Friday, March 22, 2013

It's about the rod, not free speech

Yesterday, a student teacher in Lafayette was suddenly relieved of his duties and escorted out of his school. The termination was related to some comments he’d made at a school board meeting the previous evening.

When I first heard about this, I was outraged. I’m not a fan of free speech costing you your job, especially in the education profession, nor have I ever been a particular fan of the school board. But after listening to his speech, I understand why the board took action. It wasn’t about speech; he said he wanted “the tools” to do his job. Considering his remarks that discipline alone (not poverty or neglect) is the problem, and that he’d have handled a recent confrontation “in another manner,” I suspect he wants the latitude to beat unruly kids.

I’m not an educator or a parent, nor am I in this guy’s shoes. I’m not here to argue his points (some of which are, in his defense, on the nose). But I know people, and some have itchy trigger fingers (metaphorically speaking). They’re the ones who fight hard for corporal punishment, because they can think of so many times when they’d use it. That’s a red flag in my book.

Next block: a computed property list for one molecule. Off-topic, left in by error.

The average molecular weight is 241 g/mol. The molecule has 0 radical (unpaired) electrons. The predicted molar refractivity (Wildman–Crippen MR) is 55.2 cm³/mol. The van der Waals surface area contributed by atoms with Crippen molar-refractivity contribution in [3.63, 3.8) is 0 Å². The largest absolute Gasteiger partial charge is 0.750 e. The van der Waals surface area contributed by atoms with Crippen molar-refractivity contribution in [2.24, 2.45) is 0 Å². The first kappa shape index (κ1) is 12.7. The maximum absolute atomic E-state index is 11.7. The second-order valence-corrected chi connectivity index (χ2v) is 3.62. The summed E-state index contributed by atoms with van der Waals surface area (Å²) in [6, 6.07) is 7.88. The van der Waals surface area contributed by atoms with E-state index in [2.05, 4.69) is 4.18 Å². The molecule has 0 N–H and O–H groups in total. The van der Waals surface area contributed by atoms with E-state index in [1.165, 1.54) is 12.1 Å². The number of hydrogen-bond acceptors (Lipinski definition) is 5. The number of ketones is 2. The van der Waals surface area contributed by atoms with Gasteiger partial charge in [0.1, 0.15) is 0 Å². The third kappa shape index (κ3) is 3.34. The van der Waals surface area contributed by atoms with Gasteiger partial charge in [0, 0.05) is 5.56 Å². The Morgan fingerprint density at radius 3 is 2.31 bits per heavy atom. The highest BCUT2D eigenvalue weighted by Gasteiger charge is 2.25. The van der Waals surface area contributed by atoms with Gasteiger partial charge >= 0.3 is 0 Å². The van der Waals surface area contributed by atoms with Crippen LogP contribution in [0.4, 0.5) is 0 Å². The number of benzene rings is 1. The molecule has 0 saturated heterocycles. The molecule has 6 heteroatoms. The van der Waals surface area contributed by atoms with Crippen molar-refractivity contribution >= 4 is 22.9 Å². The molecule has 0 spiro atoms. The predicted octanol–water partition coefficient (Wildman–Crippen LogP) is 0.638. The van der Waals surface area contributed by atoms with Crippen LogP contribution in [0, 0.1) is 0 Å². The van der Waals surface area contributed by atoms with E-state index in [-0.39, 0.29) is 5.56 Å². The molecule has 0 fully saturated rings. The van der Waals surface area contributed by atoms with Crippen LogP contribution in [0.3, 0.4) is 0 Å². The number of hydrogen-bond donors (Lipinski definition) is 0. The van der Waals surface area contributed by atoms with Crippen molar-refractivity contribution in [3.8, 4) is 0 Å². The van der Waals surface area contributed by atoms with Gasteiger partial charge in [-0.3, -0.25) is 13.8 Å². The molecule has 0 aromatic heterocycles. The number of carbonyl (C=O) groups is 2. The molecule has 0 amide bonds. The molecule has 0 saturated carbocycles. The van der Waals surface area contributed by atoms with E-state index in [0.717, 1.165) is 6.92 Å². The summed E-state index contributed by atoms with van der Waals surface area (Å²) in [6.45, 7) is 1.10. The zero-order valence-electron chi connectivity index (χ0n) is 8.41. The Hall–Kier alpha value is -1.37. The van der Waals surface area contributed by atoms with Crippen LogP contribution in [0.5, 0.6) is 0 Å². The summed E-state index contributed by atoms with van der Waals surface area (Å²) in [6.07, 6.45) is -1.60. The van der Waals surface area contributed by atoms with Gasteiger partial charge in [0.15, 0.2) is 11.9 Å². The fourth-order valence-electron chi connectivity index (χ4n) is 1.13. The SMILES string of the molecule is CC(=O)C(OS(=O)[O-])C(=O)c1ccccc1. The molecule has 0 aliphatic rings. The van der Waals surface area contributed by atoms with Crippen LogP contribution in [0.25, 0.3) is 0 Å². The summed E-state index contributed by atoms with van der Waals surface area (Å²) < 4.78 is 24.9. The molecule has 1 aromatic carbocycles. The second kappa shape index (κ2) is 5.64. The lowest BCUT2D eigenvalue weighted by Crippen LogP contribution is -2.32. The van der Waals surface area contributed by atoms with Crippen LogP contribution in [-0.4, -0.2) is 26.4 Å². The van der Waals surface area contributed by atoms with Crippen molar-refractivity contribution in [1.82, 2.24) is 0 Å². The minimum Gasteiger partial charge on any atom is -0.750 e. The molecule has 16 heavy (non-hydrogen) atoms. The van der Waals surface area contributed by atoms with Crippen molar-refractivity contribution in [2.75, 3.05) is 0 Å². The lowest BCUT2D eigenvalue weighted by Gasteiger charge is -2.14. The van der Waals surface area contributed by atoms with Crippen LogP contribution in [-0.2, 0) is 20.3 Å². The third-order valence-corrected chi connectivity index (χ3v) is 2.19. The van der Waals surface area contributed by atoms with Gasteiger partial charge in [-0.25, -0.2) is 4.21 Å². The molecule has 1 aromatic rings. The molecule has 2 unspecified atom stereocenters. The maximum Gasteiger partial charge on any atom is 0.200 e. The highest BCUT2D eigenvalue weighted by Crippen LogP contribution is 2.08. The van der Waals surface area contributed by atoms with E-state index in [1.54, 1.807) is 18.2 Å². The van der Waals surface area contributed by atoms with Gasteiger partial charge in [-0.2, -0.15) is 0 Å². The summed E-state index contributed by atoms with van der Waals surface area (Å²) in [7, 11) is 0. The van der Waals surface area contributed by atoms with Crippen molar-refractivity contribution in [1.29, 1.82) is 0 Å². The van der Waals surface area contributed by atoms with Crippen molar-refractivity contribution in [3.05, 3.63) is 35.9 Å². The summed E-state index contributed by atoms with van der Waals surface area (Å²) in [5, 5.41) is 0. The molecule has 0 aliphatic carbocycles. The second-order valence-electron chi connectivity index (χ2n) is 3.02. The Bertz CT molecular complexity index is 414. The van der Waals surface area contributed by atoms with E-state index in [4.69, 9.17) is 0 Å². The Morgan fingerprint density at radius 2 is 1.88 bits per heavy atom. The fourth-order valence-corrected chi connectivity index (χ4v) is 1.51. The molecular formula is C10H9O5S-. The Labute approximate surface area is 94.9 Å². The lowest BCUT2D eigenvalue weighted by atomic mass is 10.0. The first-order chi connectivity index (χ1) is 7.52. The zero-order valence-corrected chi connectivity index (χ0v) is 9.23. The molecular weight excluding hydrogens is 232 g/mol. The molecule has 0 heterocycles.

When I undertook substitute teacher training two years ago, most of the session involved how to handle bad behavior. And the main lesson was, DO NOT LOSE YOUR COOL. My teacher friends tell me that much of the certification process runs along the same lines. Conduct is a vital aspect of teaching that matters every bit as much as the lesson plan, possibly even more so. I don’t have kids, but if I did, I’d rather have them taught by a calm, qualified professional than someone who thinks all problems arise from lack of beatings.

Punishment should always be a last resort, a regrettable use of authority that, when employed, should be measured and not counterproductive. Just like with spanking, use of weapons, going to war or any other decision that can lead to pain, it shouldn’t be something shouted off the mountaintops as a first resort. Those who push hardest for those measures are usually the ones who should have the least discretion to use them.

For that reason, I support at least a disciplinary period against the teacher. Anyone who thinks this is about free speech is missing the point (though I’m sure that is a valid issue in other circumstances). If the teacher in question really cares as he says he does, he’ll use this as a teachable moment. I hope he does and can bounce back as a result. If not, let it be a lesson to others.

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